Don't Let's Go to the Dogs Tonight by Alexandra Fuller
Years ago I read Mukiwa by Peter Godwin, about growing up in Rhodesia as it became Zimbabwe and expected something similar from this book. But Alexandra Fuller’s book is nothing like Godwin’s in that while he writes a sensitive, fair-minded memoir of a white family who wanted to support the country even after majority rule, Fuller’s book recreates a Rhodesian childhood, maybe a decade later, in starker terms. She writes exactly what she experienced, warts and all, without even a nod in retrospect to “political correctness”. Alexandra, or “
Life was always hard. Electricity was spotty and both excessive rain and drought were problems. Her mother was often drunk and depressed—and then manic (in later life she was diagnosed as manic depressive). Three children died, one in a drowning accident when the children were staying with a neighbor and Fuller felt responsible. Fuller and her older sister Vanessa survived despite malaria and dehydration to say nothing of various disease-carrying insects, spiders, scorpions, and the monitor lizards which could be 6 feet long. Her mother once shot a spitting cobra in the kitchen with an Uzi on automatic. There were always lots of dogs, usually horses (her mother was a superb horsewoman), and various other “pets” including a wounded owl who had to be fed dead rats and mice purchased from the African children on the farm.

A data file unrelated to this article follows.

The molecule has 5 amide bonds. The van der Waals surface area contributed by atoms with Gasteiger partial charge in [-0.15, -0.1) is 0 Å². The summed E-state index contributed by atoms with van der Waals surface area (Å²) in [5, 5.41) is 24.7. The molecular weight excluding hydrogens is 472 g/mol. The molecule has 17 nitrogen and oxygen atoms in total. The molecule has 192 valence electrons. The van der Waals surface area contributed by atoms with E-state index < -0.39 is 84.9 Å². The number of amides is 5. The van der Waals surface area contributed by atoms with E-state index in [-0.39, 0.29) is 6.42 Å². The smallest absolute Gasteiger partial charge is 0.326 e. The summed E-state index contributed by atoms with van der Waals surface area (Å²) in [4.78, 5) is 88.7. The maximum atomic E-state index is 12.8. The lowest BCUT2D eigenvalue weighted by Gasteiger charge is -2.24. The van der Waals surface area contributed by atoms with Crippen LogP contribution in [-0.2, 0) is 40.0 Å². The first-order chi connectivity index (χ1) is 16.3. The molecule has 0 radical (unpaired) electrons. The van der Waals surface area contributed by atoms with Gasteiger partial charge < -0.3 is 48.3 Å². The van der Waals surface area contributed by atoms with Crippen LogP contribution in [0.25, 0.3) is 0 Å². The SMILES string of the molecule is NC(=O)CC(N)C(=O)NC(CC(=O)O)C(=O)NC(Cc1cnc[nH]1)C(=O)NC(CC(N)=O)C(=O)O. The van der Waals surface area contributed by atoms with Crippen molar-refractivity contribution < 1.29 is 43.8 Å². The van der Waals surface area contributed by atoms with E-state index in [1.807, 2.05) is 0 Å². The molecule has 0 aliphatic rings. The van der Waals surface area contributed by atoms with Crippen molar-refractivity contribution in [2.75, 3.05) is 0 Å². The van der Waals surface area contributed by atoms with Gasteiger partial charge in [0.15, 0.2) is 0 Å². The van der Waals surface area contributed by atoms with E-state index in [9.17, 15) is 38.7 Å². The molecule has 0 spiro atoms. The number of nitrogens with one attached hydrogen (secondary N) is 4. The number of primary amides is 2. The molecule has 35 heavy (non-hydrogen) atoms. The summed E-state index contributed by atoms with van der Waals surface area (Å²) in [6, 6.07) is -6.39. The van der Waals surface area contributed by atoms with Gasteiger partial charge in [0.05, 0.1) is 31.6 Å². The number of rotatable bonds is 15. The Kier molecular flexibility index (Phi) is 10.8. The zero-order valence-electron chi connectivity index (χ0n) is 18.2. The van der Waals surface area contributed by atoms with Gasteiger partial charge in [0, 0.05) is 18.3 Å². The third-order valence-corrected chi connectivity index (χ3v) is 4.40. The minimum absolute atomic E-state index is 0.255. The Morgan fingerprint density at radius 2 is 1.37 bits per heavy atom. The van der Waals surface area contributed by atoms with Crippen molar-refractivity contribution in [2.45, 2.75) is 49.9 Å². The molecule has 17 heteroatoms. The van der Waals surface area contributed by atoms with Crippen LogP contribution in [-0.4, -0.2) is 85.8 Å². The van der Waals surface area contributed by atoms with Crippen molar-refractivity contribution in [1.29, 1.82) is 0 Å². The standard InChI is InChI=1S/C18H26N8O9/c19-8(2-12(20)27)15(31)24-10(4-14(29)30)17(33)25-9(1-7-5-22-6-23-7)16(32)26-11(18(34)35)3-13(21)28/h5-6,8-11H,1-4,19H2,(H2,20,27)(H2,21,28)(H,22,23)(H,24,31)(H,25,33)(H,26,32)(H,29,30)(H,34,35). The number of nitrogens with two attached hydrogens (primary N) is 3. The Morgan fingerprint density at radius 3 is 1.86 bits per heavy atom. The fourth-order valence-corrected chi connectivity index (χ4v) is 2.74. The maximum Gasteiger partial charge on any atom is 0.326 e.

The writing is stark and immediate, unmediated by later understanding. The weather. The wild life. The African employees who were not always loyal. The dictators. The poverty and waste and violence and injustice. Her love for